Nina Obuljen Koržinek, the Minister of Culture and Media, presented the new system called Geoportal of Cultural Heritage. The portal is available to the public, documenting more than 6000 immovable properties illustrated interactively with maps and sharing options.
The database is pulled from the register of cultural heritage, a public book of all immovable and non-material cultural goods in Croatia.
In April 2021, at the Faculty of Architecture in Zagreb, the Minister launched a new digital tool, Geoportal. It is the result of a project that took several years to complete. Architects, conservators, restorers and engineers worked to provide the information for the database.
For the first time in history, it gives a detailed overview of all cultural goods in Croatia. It opens up a window of opportunity for international financial aid for the renovation of all protected cultural sites. Data is updated daily, considering requirements for new cultural goods, protection and possible removal from the list of protected goods.
The Geoportal is now the central hub for data for 6144 immovable cultural goods, with more than 159 thousand cadastral plots.
Protected sites are divided into individual cultural goods, historical sites, cultural landscape, and archaeological sites.
New research that is planned in the future can now be integrated using newer modern technologies.
The portal gives access to the Central register of territorial units, digital cadastral plan, and digital orthophoto maps. By utilising fast search, filtering options and parameter inputs, users have transparent access to every protected cultural good in Croatia.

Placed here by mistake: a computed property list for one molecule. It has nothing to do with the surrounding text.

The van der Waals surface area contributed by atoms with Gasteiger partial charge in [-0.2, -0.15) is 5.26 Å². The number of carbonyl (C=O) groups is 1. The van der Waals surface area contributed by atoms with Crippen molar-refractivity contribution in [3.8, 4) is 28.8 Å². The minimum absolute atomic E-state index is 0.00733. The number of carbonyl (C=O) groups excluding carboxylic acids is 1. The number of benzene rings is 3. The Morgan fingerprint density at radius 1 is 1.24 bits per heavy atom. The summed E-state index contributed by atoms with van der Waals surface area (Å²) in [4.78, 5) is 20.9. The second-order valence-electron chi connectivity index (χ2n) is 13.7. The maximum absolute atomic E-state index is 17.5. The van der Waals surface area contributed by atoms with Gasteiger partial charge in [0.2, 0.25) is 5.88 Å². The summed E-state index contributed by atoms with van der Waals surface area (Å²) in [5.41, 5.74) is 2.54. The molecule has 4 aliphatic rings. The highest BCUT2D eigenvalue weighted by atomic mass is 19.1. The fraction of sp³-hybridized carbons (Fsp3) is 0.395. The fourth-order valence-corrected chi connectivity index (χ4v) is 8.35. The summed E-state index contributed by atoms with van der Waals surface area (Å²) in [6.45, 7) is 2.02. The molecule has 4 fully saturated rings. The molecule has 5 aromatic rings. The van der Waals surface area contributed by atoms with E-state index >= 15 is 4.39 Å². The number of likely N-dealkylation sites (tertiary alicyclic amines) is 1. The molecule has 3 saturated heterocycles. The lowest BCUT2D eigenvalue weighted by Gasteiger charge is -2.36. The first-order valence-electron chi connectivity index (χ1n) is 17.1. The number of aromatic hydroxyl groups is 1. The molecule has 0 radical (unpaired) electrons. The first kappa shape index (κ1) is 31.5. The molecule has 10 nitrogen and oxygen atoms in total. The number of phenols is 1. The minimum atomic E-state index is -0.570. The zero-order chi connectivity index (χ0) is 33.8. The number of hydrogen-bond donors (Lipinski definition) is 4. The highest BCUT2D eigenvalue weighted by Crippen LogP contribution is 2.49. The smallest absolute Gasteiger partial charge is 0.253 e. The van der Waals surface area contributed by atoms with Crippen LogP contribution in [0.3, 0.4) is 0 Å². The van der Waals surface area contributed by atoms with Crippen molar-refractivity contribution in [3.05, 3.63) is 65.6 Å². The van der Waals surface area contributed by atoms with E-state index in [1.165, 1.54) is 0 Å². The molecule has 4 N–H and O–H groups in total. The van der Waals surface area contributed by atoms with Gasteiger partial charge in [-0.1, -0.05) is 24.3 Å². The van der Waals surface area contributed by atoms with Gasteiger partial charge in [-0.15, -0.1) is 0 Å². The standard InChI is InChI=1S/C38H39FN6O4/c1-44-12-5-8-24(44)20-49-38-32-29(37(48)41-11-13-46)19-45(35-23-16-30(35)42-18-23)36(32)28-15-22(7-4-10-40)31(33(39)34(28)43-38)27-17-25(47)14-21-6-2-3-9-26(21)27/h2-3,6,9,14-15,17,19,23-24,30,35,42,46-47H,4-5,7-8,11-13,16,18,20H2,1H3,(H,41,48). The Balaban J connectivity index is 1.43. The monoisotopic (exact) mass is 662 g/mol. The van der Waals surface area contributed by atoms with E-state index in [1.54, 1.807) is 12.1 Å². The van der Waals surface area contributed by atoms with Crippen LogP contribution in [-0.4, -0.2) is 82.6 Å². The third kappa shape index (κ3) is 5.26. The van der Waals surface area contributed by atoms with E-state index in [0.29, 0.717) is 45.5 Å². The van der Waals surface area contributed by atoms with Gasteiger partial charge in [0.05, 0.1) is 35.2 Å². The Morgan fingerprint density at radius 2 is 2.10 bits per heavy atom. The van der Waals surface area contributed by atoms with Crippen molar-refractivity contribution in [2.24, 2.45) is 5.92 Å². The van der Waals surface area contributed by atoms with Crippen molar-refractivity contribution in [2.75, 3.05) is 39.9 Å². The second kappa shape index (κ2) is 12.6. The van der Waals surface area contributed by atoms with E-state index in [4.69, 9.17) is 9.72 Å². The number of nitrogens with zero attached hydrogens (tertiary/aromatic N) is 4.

Better supervision of renovation projects
Along with the database, the ministry is introducing two protected zones. Core zones will have extra protection, supervised by conservators who will be in charge of all decisions regarding construction and renovation. Contact zones will include areas that will follow stricter rules when issuing construction permits.
By connecting all public services and institutions, issuing of permits will be faster and easier while taking care of protected sites and zones of construction.
In the next phase, a conservation base for Zagreb will be uploaded, with buildings damaged by the last major earthquake in 2020. Immediately after the earthquake, conservators inspected buildings and determined the level of damage.
Buildings at risk of collapsing had temporary support constructed and documented. The updated database and detailed information regarding every building will make future renovations easier also.
The potential of this new system is even more apparent when it comes to analysing structural damage following the earthquake, as 73% of all protected buildings were damaged in Zagreb and 80% in the Sisak region.
The new register now allows experts and engineers to track renovation, demolition and protection of each building.